MEK: Iran must face Accountability
On Wednesday, a court in Antwerp, Belgium, will hear an appeal for three people who were convicted in February for their roles in a terrorist plan orchestrated by the Iranian regime. The Iranian-Belgian dual nationals received penalties ranging from 15 to 18 years in prison, with the mastermind of the plot, an Iranian regime official named Assadollah Assadi, receiving a sentence of 20 years. In the wake of a defense that almost exclusively focused on contending that Assadi should be granted diplomatic immunity, Assadi declined to pursue an appeal.
The plot’s main objective was Maryam Rajavi
His implied admission of guilt now hangs over his co-conspirators’ appeal, which may only serve to re-ignite international interest in a case that many critics believe was brushed off by European policymakers. The National Council of Resistance of Iran (NCRI). urged the European Union and its member states to take serious action to extend accountability beyond the four individuals directly implicated in the 2018 terror plot that targeted a political rally organized by the NCRI near Paris around the time of the conviction in February.
The event drew an estimated 100,000 people, including hundreds of European and American political leaders. The plot’s main objective was Maryam Rajavi, the president-elect of the NCRI.
Experts testified that if the bomb had gone off as intended, the immediate death toll would have been in the hundreds, with a subsequent stampede potentially increasing the death toll even further.
Assadi was working for the Iran Ministry of Intelligence
Following the border arrests of Saadouni and Nasimeh, Assadi was caught in Germany while attempting to return to Austria and the Iranian embassy where he worked.
It is now known that, while legally engaged as the third counselor at that embassy, Assadi was actually working for the Iranian Ministry of Intelligence and Security as the European bureau chief.
The final of these became even more relevant a year after the bomb plan was foiled when Swedish officials apprehended a former Iranian prison official on his way to Sweden on a visit in 2019.
Noury faces charges of war crimes and mass murder
The prosecution of Hamid Noury is presently underway, and seven eyewitnesses from an Albanian community constructed and maintained by the NCRI’s primary constituent group, the People’s Mojahedin of Iran (PMOI / MEK Iran), were recently relocated from Stockholm to Durres, Albania, to testify.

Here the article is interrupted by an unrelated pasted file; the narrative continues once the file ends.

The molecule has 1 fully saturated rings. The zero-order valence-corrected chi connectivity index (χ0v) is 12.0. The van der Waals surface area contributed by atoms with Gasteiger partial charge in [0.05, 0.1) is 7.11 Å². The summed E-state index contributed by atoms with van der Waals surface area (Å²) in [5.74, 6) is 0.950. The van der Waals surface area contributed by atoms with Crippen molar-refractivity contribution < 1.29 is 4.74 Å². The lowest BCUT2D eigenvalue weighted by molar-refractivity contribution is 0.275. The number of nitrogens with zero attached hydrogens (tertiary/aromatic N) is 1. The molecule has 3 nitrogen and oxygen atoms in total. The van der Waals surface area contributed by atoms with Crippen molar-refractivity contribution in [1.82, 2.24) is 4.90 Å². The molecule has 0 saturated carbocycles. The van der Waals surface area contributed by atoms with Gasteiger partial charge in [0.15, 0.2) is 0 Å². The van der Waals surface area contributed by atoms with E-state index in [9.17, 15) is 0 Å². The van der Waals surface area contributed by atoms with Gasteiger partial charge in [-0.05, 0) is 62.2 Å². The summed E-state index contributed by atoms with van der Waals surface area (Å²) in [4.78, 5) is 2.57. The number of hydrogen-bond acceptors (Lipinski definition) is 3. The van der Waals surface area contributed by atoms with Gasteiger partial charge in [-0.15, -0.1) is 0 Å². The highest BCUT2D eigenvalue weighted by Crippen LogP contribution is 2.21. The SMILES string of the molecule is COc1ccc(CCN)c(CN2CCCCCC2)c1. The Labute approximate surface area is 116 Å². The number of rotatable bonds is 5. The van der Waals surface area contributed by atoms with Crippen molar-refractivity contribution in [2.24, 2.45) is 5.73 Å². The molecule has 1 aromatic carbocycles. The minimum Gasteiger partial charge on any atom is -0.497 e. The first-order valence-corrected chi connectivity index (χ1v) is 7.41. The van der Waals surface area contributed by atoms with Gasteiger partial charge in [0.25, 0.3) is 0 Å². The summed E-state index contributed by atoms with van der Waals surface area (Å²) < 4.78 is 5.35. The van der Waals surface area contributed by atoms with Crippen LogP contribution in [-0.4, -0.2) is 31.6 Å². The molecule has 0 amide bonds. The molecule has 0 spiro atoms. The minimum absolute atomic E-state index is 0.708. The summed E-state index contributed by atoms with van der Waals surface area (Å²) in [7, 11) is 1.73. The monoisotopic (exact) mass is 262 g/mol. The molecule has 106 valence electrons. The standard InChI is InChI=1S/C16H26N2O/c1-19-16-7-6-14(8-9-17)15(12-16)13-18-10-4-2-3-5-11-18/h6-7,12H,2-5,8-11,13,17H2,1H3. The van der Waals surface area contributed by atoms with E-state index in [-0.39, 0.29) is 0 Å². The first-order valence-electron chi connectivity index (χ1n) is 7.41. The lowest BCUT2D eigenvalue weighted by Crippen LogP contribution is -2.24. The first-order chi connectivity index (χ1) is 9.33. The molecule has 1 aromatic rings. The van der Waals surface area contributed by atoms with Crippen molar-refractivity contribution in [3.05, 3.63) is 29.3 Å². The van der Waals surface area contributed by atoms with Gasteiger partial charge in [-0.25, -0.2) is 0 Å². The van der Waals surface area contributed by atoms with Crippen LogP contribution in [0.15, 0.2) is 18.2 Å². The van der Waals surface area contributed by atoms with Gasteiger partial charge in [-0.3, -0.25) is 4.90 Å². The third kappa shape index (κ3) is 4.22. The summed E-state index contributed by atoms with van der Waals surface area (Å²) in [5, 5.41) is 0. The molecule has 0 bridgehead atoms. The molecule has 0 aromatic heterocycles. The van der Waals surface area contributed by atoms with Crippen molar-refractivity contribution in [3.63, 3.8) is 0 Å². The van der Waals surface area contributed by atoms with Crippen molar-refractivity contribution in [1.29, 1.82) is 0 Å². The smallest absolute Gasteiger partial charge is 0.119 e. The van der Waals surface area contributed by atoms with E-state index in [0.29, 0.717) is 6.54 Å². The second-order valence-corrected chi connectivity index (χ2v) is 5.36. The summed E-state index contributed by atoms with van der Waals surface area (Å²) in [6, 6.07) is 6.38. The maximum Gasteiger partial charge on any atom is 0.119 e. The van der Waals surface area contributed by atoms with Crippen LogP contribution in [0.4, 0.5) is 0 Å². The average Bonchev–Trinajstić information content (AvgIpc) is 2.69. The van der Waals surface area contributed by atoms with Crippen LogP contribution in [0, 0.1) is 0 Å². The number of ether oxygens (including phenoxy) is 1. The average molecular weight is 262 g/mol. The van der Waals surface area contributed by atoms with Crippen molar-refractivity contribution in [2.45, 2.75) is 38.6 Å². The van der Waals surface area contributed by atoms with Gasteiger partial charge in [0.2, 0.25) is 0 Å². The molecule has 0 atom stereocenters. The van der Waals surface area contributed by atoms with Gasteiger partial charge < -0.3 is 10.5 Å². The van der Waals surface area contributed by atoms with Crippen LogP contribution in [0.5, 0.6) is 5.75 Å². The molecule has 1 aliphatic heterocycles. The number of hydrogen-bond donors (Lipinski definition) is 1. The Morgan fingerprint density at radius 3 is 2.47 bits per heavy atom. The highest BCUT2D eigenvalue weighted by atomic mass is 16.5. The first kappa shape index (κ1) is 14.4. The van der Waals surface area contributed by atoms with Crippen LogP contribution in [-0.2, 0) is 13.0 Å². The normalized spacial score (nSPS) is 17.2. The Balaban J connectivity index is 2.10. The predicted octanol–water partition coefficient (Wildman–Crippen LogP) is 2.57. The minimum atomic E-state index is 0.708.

As a result of his role in the massacre of 30,000 Iranian political detainees in the summer of 1988, Noury faces charges of war crimes and mass murder. He is the first person to face legal consequences for that crime against humanity, and MEK activists have urged the international community to view his arrest as a test case for “universal jurisdiction,” a principle that allows serious international law violations to be prosecuted in any jurisdiction.
The MEK has been asking for charges to be brought against Ebrahim Raisi, the Iranian regime’s new president, who was elected in August and was one of four officials on the Tehran “death commission” who played a key role in the 1988 massacre.
Iranian activists, on the other hand, have remained pessimistic about the likelihood of Western politicians adopting their recommendations. Even in the face of the present appeal, that cynicism has arguably been reinforced by the relative lack of attention paid to the 2018 terror plan. Critics of current Western policies toward Iran prefer to blame inaction on long-standing conciliatory sentiments in both circumstances.
Assadollah Assadi was sentenced to 20 years in prison, but there is no reason to suppose that his network has disintegrated on its own. It still needs to be dismantled, and in order for that to happen, the international community must make combating the Iranian terror threat a top priority.
Iranian diplomat Assadollah Assadi faces 20 years of imprisonment
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